Only four in 10 coronavirus patients identified in the government’s new test-and-trace programme - and little more than one-third of the contacts they named - were contacted within the first four days of the scheme's operation, leaked figures obtained by Channel 4 News suggest.
The test-and-trace system is a key element of the government’s plan to take Britain out of lockdown without sparking a new spike in infections, and Boris Johnson has promised that it will be “world-beating”.
Despite describing the first few days of the scheme as “successful", health secretary Matt Hancock has so far declined to provide figures on the number of people contacted. Testing tsar John Newton today said the programme was "going well" and that "thousands" had been spoken to and agreed to self-isolate to prevent the possible spread of the disease.
Uncertainty about the numbers have come amid reports that some of the 25,000 tracers recruited have complained of being inadequately trained or having little to do.
Now, unverified figures obtained by Channel 4 News suggest that some 4,456 confirmed Covid-19 cases were reported to the test-and-trace teams across England between the start of operations on Thursday and Sunday.
Of these, just 1,831 had completed the required forms to provide information about their contacts either online or through a phone call by the end of the weekend.
This amounts to 41 per cent of the total.
In the forms, patients identified a total of 4,634 people who they believed they had been in contact with over the previous few days - an average of around two and a half each.
The number of contacts who were tracked down was 1,749, just 38 per cent of the total.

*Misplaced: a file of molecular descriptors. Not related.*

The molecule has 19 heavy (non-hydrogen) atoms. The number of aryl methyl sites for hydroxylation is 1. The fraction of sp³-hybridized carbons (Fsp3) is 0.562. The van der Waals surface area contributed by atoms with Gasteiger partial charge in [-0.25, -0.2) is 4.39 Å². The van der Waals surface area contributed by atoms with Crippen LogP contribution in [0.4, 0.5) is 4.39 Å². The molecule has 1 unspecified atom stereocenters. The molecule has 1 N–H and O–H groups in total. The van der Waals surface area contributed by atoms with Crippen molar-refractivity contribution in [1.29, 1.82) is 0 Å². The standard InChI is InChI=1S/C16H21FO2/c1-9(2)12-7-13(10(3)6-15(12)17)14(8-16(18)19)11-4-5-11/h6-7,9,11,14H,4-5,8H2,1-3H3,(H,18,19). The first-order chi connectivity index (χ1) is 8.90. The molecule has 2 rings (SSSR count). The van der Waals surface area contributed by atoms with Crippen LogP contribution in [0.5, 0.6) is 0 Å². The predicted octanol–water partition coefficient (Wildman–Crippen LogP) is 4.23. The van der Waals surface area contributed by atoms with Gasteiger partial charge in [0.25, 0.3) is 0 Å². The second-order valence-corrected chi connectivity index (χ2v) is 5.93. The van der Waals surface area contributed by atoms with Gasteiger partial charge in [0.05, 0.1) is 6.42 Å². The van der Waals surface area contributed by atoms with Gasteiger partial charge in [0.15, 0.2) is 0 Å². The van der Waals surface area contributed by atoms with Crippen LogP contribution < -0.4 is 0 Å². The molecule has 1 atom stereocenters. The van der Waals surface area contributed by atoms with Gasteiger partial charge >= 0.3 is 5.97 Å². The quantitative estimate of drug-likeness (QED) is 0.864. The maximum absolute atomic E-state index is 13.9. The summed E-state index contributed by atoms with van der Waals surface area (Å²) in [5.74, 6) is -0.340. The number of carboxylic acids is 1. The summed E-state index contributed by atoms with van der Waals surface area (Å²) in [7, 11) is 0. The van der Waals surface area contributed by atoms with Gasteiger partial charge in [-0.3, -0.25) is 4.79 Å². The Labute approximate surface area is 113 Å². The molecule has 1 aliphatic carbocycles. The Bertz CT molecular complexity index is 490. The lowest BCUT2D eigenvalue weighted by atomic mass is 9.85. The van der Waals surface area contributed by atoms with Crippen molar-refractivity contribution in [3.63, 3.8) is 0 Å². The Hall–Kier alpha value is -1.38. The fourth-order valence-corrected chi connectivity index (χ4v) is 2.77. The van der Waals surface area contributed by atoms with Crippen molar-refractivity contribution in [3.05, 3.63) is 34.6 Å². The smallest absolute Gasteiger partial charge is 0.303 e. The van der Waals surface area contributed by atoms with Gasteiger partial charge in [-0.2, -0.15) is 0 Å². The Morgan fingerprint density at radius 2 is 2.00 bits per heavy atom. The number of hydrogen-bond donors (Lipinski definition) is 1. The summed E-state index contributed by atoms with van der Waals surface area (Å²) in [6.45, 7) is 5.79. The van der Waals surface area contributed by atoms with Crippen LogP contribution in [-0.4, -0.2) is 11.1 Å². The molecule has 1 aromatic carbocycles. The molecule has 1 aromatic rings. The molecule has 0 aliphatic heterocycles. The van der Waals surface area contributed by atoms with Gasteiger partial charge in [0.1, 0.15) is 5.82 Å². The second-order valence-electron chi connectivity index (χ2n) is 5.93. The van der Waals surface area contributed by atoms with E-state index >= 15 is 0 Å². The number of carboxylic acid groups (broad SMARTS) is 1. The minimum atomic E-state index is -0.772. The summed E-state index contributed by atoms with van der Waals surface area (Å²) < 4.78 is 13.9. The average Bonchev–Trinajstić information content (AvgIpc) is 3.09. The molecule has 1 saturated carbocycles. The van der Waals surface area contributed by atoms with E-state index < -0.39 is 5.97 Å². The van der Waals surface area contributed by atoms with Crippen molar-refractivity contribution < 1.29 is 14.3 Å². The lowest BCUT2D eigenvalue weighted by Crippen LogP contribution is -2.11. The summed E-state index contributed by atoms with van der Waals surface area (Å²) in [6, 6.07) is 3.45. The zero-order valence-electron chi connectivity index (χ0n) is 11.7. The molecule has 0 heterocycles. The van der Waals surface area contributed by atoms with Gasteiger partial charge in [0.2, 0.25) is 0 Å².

If all 4,456 of the confirmed Covid-19 patients had similar numbers of contacts, it suggests that as many as 11,200 people could have been close enough to them to become infected over recent days, of whom more than 9,000 were yet to be traced by Sunday.
Under the test-and-trace scheme, contacts of individuals known to have coronavirus are told to self-isolate in their homes for 14 days to prevent any further spread of the disease.
Prof Newton today confirmed that it will not be possible for asymptomatic contacts to dodge their fortnight's confinement by taking a Covid-19 test.
The nature of the virus means it may not be detectable by the test in the days before symptoms become evident, raising a risk of false negative tests, he said.
Prof Newton told the daily Downing Street coronavirus briefing: "We don't recommend testing for people who don't have symptoms because if you don't have symptoms it is unlikely to be positive and even if somebody is incubating the virus the test may well be negative.
"So if you're a contact and during the 14 days of self-isolation you have a test and it's negative, you still have to complete the 14 days' isolation. So there's little utility offering tests to people who are contacts unless they have symptoms, in which case it is worthwhile."
Prof Newton encouraged anyone concerned they may have coronavirus symptoms to get themselves tested: "As the secretary of state has said, we are really keen for anybody who has symptoms that might be coronavirus to come forward and have a test, so we can give a definitive answer and if they are positive they can be entered into the test-and-trace system.
"There are thousands of people who've already tested positive who been successfully fed into the test-and-trace programme and they have identified contacts. There are thousands of contacts who have been successfully identified and agreed to self-isolate. So that programme is going well.
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